2021-ongoing Human Flourishing
Responding to dynamic environmental challenges to food security is opening the way for innovation and new economic opportunities in Canada’s North as well as the Global South. There are, however, limited shared perspectives among cultural and economic champions on the best, most inclusive ways forward, and how these can be facilitated to draw the most benefit for the wellbeing of these communities and their resilience.
There is a desire from the communities themselves to understand how local food systems, particularly in a warming climate, can contribute to food security and food sovereignty. The interplay of food sovereignty, community resilience, as well as wildlife and natural resource management are also very relevant to this understanding as much among Canada’s northern communities as for communities facing these challenges and opportunities in the Global South. Efforts to build an enabling food policy environment that strengthens the resilience of communities need to be tailored to the specific contexts of those communities (Herforth and Ahmed 2015; Turner et al. 2017; Downs et al. 2020). This includes harnessing their existing assets, addressing their specific constraints, and reinforcing cultural and economic ties between communities. It also benefits from an acknowledgment that there is a richness in diverse Ways of Knowing that can be shared across political and cultural boundaries to enhance how these challenges and opportunities are viewed and addressed.
The AFT4EHF global program is led by the University of Saskatchewan along with a multidisciplinary group of academic researchers, community, government, and private industry partners in Canada and in the global south. Our team is multi-disciplinary and brings extensive experience to this project in the areas of community-engaged and participatory research, adolescence, maternal and child health, education, gender, social work, international development, faith, and social justice.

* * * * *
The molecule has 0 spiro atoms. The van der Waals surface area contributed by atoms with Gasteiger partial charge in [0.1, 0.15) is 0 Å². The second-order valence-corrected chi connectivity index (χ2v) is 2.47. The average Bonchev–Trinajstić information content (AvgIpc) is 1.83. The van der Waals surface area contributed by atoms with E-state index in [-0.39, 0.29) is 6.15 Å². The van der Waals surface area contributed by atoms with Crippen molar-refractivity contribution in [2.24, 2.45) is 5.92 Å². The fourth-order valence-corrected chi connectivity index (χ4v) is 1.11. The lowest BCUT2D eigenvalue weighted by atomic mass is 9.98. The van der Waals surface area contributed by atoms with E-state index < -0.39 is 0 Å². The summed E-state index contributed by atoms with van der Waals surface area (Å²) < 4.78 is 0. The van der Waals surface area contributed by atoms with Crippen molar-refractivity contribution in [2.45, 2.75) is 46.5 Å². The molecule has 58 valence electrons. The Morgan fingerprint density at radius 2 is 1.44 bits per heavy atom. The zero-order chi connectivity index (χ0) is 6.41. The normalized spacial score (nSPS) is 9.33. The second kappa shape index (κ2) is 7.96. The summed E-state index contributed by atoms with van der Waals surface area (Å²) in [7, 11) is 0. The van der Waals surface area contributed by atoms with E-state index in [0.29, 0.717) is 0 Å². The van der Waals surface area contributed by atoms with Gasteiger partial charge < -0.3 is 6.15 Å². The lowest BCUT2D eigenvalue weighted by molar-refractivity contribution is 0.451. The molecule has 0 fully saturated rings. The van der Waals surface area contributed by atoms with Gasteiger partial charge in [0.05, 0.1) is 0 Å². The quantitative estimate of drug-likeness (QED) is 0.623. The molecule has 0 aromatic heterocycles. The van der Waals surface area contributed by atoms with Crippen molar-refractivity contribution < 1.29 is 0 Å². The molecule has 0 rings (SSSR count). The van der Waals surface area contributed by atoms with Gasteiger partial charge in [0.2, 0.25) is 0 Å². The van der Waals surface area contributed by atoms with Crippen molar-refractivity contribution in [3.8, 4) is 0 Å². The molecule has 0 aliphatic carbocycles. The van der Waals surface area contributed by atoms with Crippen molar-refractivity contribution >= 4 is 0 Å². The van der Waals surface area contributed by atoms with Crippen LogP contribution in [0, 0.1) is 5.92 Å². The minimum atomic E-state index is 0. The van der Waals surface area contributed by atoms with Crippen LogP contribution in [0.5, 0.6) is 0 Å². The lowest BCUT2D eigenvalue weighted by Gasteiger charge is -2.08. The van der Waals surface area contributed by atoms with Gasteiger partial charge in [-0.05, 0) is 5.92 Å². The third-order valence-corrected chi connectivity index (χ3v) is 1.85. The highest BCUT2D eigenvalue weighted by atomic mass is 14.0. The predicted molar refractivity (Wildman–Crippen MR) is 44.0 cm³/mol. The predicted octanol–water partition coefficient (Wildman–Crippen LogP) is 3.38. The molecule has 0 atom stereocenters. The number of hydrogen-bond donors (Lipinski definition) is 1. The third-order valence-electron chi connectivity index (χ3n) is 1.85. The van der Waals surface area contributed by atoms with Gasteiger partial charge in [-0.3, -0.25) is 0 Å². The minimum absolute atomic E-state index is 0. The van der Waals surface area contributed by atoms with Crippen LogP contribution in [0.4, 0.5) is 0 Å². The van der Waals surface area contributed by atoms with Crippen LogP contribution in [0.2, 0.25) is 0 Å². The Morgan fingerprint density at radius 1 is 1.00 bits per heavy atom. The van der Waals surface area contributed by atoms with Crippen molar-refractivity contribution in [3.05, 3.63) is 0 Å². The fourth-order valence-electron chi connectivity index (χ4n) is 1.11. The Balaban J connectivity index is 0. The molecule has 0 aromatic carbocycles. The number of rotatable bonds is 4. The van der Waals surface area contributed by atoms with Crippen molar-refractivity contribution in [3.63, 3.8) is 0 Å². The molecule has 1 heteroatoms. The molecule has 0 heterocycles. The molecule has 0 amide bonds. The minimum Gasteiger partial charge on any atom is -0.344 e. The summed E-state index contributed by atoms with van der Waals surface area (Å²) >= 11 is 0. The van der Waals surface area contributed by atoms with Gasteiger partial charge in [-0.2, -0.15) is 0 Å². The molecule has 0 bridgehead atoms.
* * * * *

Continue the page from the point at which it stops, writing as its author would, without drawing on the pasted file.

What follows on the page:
At its core is a series of youth-focused action research projects that seek to build a shared understanding of agri-food system innovations, food security and food sovereignty in Canada’s North and the Global South through a human flourishing lens. The Program applies a Strengths-based Systems Approach to contribute to the achievement of the United Nations Sustainable Development Goals (SDGs) whereby a growing portfolio of projects is conceived and designed at the nexus of three complementary thematic areas of research, action and policy formulation namely, Agri-food Systems Transformation, Human Flourishing and Complex Multi-Stakeholder Partnership Facilitation.
Project development is based on an iterative and participatory process that focuses on acknowledging and sharing ways of knowing through respectful dialogue, participatory analysis and disseminating lessons learned and recommendations for action. The Program also serves to pilot and refine innovative quantitative and qualitative research methods and tools.
In the Northern communities, the overall purpose of The Program is to mobilize youth in advancing connection, understanding and taking collective action to address food security and food sovereignty through agri-food solutions in the face of climate change. This encompasses the following objectives:
- To create partnerships withvarious stakeholder groups (indigenous and non-indigenous communities) including entrepreneurs (processors, farmers, distributors, etc.) and youth;
- To build shared understanding of Northern youth’s and communities’ perspectives on their food choices, food environment, and agri-food systems, including constraints and opportunities to improve food security and food sovereignty, and to increase youth interest and involvement in the change process for addressing food insecurity,
- To develop a conceptual framework that focuses on human flourishing that can guide our understanding of how physical, mental, spiritual and social dimensions of human flourishing intersect to build resilience and strengthen food security and food sovereignty,
- To jointly develop and pilot innovations that link human flourishing, food security and food sovereignty for enhanced wellbeing and livelihoods among northern communities, and
- To link these experiences and ways of knowing of communities in Northern Canada with the global development scholarship and discourse.
- Leon Andrew, SRRB
- Carol Henry, University ofSaskatchewan
- Judy White, University of Regina
- Sarah Crawford, University ofSaskatchewan
- Alyssa Bougie, SRRB
University of Saskatchewan (and potentially SSHRC)
$10,000 (seeking additional funding)